These events happened every shift and our routine became second nature to us. We were robots — patient comes in, we don our PPE, we provide supplemental oxygen, intubate if needed, and we pray that the patient makes to the units. My hospital decided to play “Here Comes the Sun” by The Beatles over the intercom system after patients were discharged from the COVID-19 units and the hospital. My coworkers and I stopped what we were doing, if possible, and we clapped and cheered among ourselves while some sang along. I, however, stood still and I closed my eyes and felt heart become heavy and tears roll down my cheeks. Like hospitals around the world, we received generous donations and gifts from our community — food, PPE, shoes, etc. Children sent our posters and letters thanking us and calling us heroes and sending their love and support from afar. Messages of love, support, and encouragement were written on the sidewalk leading up the ED in chalk. Signs were placed in the lawn across from the hospital that read “Heroes Work Here.” We took pictures in front of the donations and gifts showing our appreciation to the community. I promise we were all smiling under our N95 and surgical masks. Despite all this, one feeling I had remained constant — I’m alone and afraid.

I should not be feeling alone and afraid given the outpouring of support and appreciation from our community, in theory. I am burnt out and overwhelmed mentally, emotionally, and physically during and after every shift. My anxiety and depression are on overdrive. I have palpitations almost every day and night. I cannot sleep for more than two hours when I get home from work or when I have the day off. When I do sleep, I would sleep for only 15 minutes before I’m awoken without intrusive thoughts and emotions. I am not my normal self, and I have not been for the past few months. Usually, I am outgoing, bubbly, talkative, sarcastic, and always smiling and laughing. Recently, I have been quiet or less talkative, I do not smile or laugh as much; I am in my own little universe.

Scientific and medical experts mentioned the possible effects of the COVID-19 pandemic on the mental health of frontline providers. What we saw and will continue to see is unprecedented. Our mental health can only take so much abuse before the dam cracks and breaks. I have said it before and I keep on saying this — we live in a continuous play and as performers, we wear masks during each act. Figuratively and now literally, these masks hide our true emotions and thoughts, and we maintain our characters in front others; no one knows how we are truly feeling and what we are truly thinking. Even though we wear masks, our eyes, our tone, and our body language often give hints to others about how we feel and what we are thinking. This pandemic affects everyone differently, and we cope with the effects differently.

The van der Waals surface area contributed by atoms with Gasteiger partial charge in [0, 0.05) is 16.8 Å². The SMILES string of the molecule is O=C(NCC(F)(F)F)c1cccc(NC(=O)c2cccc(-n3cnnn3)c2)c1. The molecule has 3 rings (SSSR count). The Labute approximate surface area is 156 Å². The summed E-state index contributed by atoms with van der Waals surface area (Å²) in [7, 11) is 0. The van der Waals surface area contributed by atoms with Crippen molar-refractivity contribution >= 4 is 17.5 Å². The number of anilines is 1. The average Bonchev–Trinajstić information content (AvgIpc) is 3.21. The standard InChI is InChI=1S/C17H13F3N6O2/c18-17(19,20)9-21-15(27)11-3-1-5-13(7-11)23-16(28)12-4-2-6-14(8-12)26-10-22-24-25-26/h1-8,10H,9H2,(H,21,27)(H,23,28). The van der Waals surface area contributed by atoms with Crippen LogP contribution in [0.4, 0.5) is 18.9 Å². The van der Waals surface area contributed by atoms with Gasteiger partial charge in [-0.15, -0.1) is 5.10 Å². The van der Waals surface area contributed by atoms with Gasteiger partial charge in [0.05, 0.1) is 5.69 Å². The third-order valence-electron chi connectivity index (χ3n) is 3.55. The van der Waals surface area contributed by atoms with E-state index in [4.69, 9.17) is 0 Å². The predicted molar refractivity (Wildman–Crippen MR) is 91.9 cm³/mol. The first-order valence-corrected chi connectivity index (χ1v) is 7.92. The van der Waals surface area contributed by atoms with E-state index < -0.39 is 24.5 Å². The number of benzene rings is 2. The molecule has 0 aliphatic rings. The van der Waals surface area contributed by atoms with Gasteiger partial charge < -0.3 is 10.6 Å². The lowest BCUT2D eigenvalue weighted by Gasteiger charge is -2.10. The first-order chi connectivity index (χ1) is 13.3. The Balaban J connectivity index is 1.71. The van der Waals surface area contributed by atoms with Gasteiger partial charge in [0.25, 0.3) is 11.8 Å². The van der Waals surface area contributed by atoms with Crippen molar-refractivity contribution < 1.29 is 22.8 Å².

Usually at work, I am talkative, outgoing, and bubbly. I love to smile and laugh, and I take pride in making other people smile and laugh. I am sarcastic and I use that to brighten everyone’s day. I am energetic and always moving around; I cannot sit still or not be moving around. Now, I find myself more reserved at work. I am less talkative, outgoing, and bubbles have left my personality. I do not laugh as much, and the level of sarcasm drops from a 10 to anywhere between a one and a four. My friends and coworkers tell me that I do not smile as much. They say that I am not as happy as I used to be. I wonder how they know that I have not been smiling as much and not as happy as I usually am. Do my cheekbones more move up as much? Do my eyes not squint as much as before? Is it the blank stares I give to everyone trying to talk to me? Do my eyes lose their shine and sparkle?